In the Provisional Unlawful Presence Waiver process, the waiver, by itself, does not convey a legal status. It is a secondary benefit to a primary application that would give a non-US Citizen legal immigrant status.
The primary application is the Immigrant Visa, over which the Department of State (DOS) has jurisdiction. The Provisional waiver only addresses grounds of inadmissibility (unlawful presence) that may prevent DOS from issuing the Immigrant Visa at the time of the applicant’s interview abroad.
If USCIS approves the provisional waiver and DOS approves the Immigrant Visa, the applicant will be admitted to the United States as a Lawful Permanent Resident, subject to Custom & Border Protection (CBP) inspection and determination that he or she is otherwise admissible and entitled to the Immigrant Visa classification.
The approval of the Provisional Unlawful Presence Waiver is discretionary and does not constitute a grant of any lawful immigration status or create an authorized period of stay.
The approval of a Provisional Unlawful Presence Waiver
1. Does not create or confer a lawful immigration status.
2. Does not extend any authorized period of stay.
3. Does not protect against the accrual of additional unlawful presence.
4. Does not authorize a non US citizen to enter the United States without securing a visa or other appropriate entry documents.
5. Does not protect a non US citizen from being placed in removal proceedings or being removed from the United States of America.
6. Does not grant any other immigration benefits, including temporary work authorization or advanced parole.
7. Does not guarantee that an individual with an approved Immigrant Visa will be admitted to the United States of America by CBP.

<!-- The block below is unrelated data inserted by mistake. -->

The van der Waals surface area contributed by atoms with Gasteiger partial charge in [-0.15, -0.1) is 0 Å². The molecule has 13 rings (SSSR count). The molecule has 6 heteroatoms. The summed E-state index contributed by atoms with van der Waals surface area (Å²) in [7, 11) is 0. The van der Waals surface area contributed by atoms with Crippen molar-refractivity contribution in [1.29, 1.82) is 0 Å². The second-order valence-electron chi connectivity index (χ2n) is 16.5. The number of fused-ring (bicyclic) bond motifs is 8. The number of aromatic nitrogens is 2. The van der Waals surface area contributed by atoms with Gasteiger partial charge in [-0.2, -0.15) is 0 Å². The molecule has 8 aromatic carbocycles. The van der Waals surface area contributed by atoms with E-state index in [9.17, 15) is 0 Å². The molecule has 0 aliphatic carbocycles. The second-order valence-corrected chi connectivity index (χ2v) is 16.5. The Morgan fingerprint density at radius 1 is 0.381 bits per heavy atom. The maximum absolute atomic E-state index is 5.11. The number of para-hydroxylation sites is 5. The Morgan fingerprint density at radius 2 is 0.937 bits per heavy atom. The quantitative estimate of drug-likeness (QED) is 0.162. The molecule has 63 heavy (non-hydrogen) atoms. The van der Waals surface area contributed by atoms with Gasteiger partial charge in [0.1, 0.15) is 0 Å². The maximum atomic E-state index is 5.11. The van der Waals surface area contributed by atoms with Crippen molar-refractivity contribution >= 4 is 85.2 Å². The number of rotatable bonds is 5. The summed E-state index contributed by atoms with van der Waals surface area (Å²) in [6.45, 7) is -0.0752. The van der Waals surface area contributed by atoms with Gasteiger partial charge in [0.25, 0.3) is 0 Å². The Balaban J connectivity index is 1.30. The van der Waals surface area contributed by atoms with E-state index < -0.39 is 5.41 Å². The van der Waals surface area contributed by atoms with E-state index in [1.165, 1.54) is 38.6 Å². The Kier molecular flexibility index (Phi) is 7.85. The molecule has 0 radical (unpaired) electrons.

USCIS Processing Time for Provisional Unlawful Presence Waiver
USCIS indicated during its January 2nd 2013, stakeholder teleconference on the Provisional Unlawful Presence Waivers final rule that no processing time has been set for adjudicating Provisional unlawful presence waiver; this will be determined by the volume of applications received and the pace at which the applications are received, starting March 4th, 2013.
USCIS Premium processing within 15 days is not available for the provisional waiver.
However, applicants can request expedited adjudication of a provisional unlawful presence waiver in accordance with current USCIS expedite guidance.
Adjustment of Status
Individuals, who are eligible to obtain Lawful Permanent Resident status, while inside the United States, through the adjustment of status process and intend to pursue Lawful Permanent Resident status through that process, do not need the Provisional Unlawful Presence Waiver. The Provisional Unlawful Presence Waiver is only valid for the purpose of seeking an Immigrant Visa outside the United States.
Interview Requirement for the Provisional Unlawful Presence Waiver
Generally, in adjudicating the Provisional Unlawful Presence Waiver application, applicants will not be required to attend an interview. However USCIS indicated in the final rule that it reserves the authority to interview applicants and their U.S. Citizen spouse in connection with the Provisional Unlawful Presence Waiver application in the exercise of its discretion.
Approval of Immediate Relative Petition as a basis for Filing Provisional Unlawful Presence Waiver
A provisional unlawful Presence waiver can only be filed after approval of the Form I-130 or Form I-360. Therefore an applicant cannot concurrently file Forms I-130/I-360 and I-601A Application for Provisional unlawful presence waiver together at the same time, or file Form I-601A Application for Provisional unlawful presence waiver before approval of the Form I-130 or I-360.
Extreme Hardship Waiver for Unlawful Presence
Extreme hardship is a legal requirement that an applicant must meet to qualify for the Provisional Unlawful Presence Waiver. The U.S. Immigration law does not specifically define extreme hardship.
According to the Board of Immigration Appeal (BIA), extreme hardship is not a definable term of fixed and inflexible meaning, but that the elements to establish extreme hardship are dependent upon the facts and circumstances of each case.
USCIS will look at the totality of the applicant’s circumstances and any supporting evidence to determine whether the qualifying U.S. Citizen spouse or parent will suffer extreme hardship in the event the applicant is not granted lawful Permanent Resident status.
Applicants who fail to meet the extreme hardship requirement will have their Application for Provisional unlawful presence waiver denied.